Kristy Brock has a primary research interest in the interaction of human modeling and radiation therapy. She has investigated the ability of biomechanical models to enhance the veracity of human deformable modeling, and has evaluated the accuracy of deformable alignment methods applied to radiation oncology problems such as contour propagation and dose accumulation. She developed MORFEUS, a comprehensive system for deformable modeling, and lead several investigations in its use on radiation therapy, correlative pathology, and other areas of interest. Over the past few years, she has expanded the biomechanical models to describe anatomical response to radiation, including volume changes and position within the human body.
Irène Buvat is a physicist, specializing in molecular imaging through positron emission tomography (PET). She leads the Translational Imaging Laboratory in Oncology (LITO, U1288 Inserm - Institut Curie) at the Institut Curie. Her research focuses on the development and validation of new biomarkers from PET images to support precision medicine. Irène Buvat is a staunch advocate of reproducible research, and her laboratory, with the help of Christophe Nioche, has developed the free software LIFEx for conducting radiomics studies (high-throughput feature extraction from medical images). Currently, this software is being used by more than 5,000 people worldwide.
Harini Veeraraghavan is an associate attending computer scientist in the department of medical physics at Memorial Sloan Kettering (MSK) Cancer Center, NY. She is the director of AI for image guided therapies lab at MSK. She leads and directs the clinical translation of AI methods developed by her group for radiotherapy treatment automation. Her research interests are primarily in advancing AI and image analysis solutions for personalized and precision cancer treatments. She leads several projects involving lung and GU/GYN cancers for solving problems related to developing and clinically implementing AI methods for image guided adaptive radiation treatments as well as longitudinal tumor treatment response monitoring. She also develops radiomics and multi-modality integrated AI solutions for prognosticating and predicting cancer treatment response.
Gérald Gaglio is full professor of sociology in the Côte d’Azur University (France). He is a sociologist of innovation. He tries to emphasize the societal issues due to the dissemination and massive use of technologies in our societies. For the past fifteen years, he has been particularly interested in the world of medicine and how it is being challenged by these developments, particularly in the way of work is carried out and how the healthcare relationship evolves. His latest research focuses on the adoption (and non adoption) of AI devices in radiology.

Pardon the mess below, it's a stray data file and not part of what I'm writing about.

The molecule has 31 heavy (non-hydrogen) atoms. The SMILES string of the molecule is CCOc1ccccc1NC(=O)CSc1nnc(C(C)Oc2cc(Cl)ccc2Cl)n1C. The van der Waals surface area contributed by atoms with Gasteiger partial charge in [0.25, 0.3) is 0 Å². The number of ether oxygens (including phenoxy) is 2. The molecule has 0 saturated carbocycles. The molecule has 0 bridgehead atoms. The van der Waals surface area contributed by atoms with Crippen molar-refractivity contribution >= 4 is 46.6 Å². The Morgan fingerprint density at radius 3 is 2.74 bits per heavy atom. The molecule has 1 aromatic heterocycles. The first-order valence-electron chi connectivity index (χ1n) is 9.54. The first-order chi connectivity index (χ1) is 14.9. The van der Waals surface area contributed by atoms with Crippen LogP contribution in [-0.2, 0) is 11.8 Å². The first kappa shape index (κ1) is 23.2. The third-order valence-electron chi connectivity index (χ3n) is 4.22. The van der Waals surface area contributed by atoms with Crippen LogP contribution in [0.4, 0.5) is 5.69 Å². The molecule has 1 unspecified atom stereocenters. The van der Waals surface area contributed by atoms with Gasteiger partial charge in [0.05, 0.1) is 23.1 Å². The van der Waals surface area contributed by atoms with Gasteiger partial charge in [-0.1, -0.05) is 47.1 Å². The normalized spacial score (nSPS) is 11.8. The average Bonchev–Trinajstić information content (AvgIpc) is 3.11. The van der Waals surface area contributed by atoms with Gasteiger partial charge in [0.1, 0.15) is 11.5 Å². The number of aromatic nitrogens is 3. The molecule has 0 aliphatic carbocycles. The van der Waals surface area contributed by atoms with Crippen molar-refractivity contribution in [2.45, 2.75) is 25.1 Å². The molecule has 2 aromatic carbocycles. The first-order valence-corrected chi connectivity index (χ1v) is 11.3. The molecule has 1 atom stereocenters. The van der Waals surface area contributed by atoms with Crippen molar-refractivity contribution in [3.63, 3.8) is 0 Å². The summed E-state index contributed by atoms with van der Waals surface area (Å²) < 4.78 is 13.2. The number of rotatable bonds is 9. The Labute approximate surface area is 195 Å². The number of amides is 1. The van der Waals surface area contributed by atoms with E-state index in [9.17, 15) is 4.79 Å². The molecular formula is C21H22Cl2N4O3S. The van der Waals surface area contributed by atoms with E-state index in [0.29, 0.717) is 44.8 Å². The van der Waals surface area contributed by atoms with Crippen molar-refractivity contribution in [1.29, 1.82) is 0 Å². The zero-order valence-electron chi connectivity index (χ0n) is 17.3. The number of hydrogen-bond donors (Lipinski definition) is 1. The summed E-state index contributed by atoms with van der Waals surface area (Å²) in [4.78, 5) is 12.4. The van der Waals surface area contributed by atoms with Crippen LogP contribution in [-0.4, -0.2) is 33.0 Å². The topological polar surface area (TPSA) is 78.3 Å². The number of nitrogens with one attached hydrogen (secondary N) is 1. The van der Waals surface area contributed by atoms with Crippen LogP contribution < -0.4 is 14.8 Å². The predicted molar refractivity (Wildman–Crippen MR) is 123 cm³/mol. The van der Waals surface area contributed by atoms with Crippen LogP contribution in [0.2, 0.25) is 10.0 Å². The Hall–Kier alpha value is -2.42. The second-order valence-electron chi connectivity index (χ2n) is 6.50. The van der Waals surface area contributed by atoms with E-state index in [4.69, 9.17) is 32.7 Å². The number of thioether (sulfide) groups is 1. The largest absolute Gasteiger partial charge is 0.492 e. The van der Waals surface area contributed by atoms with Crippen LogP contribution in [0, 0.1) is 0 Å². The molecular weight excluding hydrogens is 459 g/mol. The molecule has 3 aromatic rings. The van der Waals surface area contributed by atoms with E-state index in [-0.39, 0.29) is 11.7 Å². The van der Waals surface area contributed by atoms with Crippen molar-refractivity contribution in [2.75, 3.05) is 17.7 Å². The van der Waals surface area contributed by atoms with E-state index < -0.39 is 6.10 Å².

Associate Professor Susanna Guatelli is an international leading expert of Monte Carlo radiation transport simulation codes for radiation physics, including medical applications and radiation protection in Earth labs, aviation and space. She is Theme Leader of "Monte Carlo simulations" in the Centre For Medical Radiation Physics, Physics, UOW.
Guillaume Landry is W2 Professor at the Department of Radiation Oncology of the University Hospital of the Ludwig Maximilian University in Munich, Germany. He works on image guidance in radiotherapy, and focusses on the use of deep learning methods. His medical physics research group applies these methods to online adaptive MR-guided radiotherapy and motion management
Jan-Jakob Sonke is a full professor at the University of Amsterdam and leads a research group at the Netherlands Cancer Institute on adaptive radiotherapy. This group focuses on using medical imaging to quantify anatomical and functional changes and methods to optimally account for such changes. He is the theme leader of image guided therapy research at the Netherlands Cancer Institute and one of the scientific directors of two labs in the Innovation Center for Artificial Intelligence (ICAI): the AI for Oncology lab and the POP-AART lab.
Xiaofeng Yang, PhD, DABR, is Paul W. Doetsch Associate Professor and serves as Vice Chair for Medical Physics Research in the Department of Radiation Oncology at Emory University School of Medicine. Dr. Yang specializes in image-guided radiotherapy, artificial intelligence, multimodality medical imaging, and medical image analysis. He is the leader of the Deep Biomedical Imaging Laboratory, where he and his team focus on developing AI-aided analytical and computational tools to enhance the role of quantitative imaging in cancer treatment and improve the accuracy and precision of radiation therapy. His current research projects include image-guided radiotherapy, motion tracking using real-time imaging, CBCT-guided adaptive radiotherapy, MRI-only based treatment planning, advanced image analysis algorithm development and clinical applications.